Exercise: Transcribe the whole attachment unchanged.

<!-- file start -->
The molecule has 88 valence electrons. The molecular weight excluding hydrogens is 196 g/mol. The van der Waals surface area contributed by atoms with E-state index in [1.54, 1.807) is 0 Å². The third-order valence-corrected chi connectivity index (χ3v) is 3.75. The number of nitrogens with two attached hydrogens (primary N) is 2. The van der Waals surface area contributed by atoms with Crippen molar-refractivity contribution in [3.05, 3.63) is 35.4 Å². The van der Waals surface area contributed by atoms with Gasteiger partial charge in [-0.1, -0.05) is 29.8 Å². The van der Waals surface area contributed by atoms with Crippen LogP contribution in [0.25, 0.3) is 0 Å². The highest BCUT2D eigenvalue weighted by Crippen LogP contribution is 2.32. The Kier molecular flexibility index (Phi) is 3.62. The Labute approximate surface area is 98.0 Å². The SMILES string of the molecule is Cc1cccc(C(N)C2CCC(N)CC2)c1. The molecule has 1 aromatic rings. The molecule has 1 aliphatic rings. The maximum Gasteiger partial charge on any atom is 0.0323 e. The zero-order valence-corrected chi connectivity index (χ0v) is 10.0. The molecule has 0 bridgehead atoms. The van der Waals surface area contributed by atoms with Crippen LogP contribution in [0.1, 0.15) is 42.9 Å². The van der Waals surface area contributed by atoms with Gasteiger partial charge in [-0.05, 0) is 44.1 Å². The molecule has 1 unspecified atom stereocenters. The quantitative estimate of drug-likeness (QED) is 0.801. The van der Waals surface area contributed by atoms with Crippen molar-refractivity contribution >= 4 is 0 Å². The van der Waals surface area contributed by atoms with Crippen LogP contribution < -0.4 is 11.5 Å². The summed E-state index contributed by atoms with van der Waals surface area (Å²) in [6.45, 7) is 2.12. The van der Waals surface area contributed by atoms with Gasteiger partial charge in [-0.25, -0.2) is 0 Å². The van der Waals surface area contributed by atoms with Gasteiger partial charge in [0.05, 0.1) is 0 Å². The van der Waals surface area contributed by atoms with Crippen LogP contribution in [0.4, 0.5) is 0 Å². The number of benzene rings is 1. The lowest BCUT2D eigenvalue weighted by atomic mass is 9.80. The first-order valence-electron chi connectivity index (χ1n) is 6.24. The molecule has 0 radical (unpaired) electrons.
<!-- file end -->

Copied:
The molecule has 88 valence electrons. The molecular weight excluding hydrogens is 196 g/mol. The van der Waals surface area contributed by atoms with E-state index in [1.54, 1.807) is 0 Å². The third-order valence-corrected chi connectivity index (χ3v) is 3.75. The number of nitrogens with two attached hydrogens (primary N) is 2. The van der Waals surface area contributed by atoms with Crippen molar-refractivity contribution in [3.05, 3.63) is 35.4 Å². The van der Waals surface area contributed by atoms with Gasteiger partial charge in [-0.1, -0.05) is 29.8 Å². The van der Waals surface area contributed by atoms with Crippen LogP contribution in [0.25, 0.3) is 0 Å². The highest BCUT2D eigenvalue weighted by Crippen LogP contribution is 2.32. The Kier molecular flexibility index (Phi) is 3.62. The Labute approximate surface area is 98.0 Å². The SMILES string of the molecule is Cc1cccc(C(N)C2CCC(N)CC2)c1. The molecule has 1 aromatic rings. The molecule has 1 aliphatic rings. The maximum Gasteiger partial charge on any atom is 0.0323 e. The zero-order valence-corrected chi connectivity index (χ0v) is 10.0. The molecule has 0 bridgehead atoms. The van der Waals surface area contributed by atoms with Crippen LogP contribution in [0.1, 0.15) is 42.9 Å². The van der Waals surface area contributed by atoms with Gasteiger partial charge in [-0.05, 0) is 44.1 Å². The molecule has 1 unspecified atom stereocenters. The quantitative estimate of drug-likeness (QED) is 0.801. The van der Waals surface area contributed by atoms with Crippen molar-refractivity contribution >= 4 is 0 Å². The van der Waals surface area contributed by atoms with Crippen LogP contribution < -0.4 is 11.5 Å². The summed E-state index contributed by atoms with van der Waals surface area (Å²) in [6.45, 7) is 2.12. The van der Waals surface area contributed by atoms with Gasteiger partial charge in [-0.25, -0.2) is 0 Å². The van der Waals surface area contributed by atoms with Gasteiger partial charge in [0.05, 0.1) is 0 Å². The van der Waals surface area contributed by atoms with Crippen LogP contribution in [0.4, 0.5) is 0 Å². The number of benzene rings is 1. The lowest BCUT2D eigenvalue weighted by atomic mass is 9.80. The first-order valence-electron chi connectivity index (χ1n) is 6.24. The molecule has 0 radical (unpaired) electrons.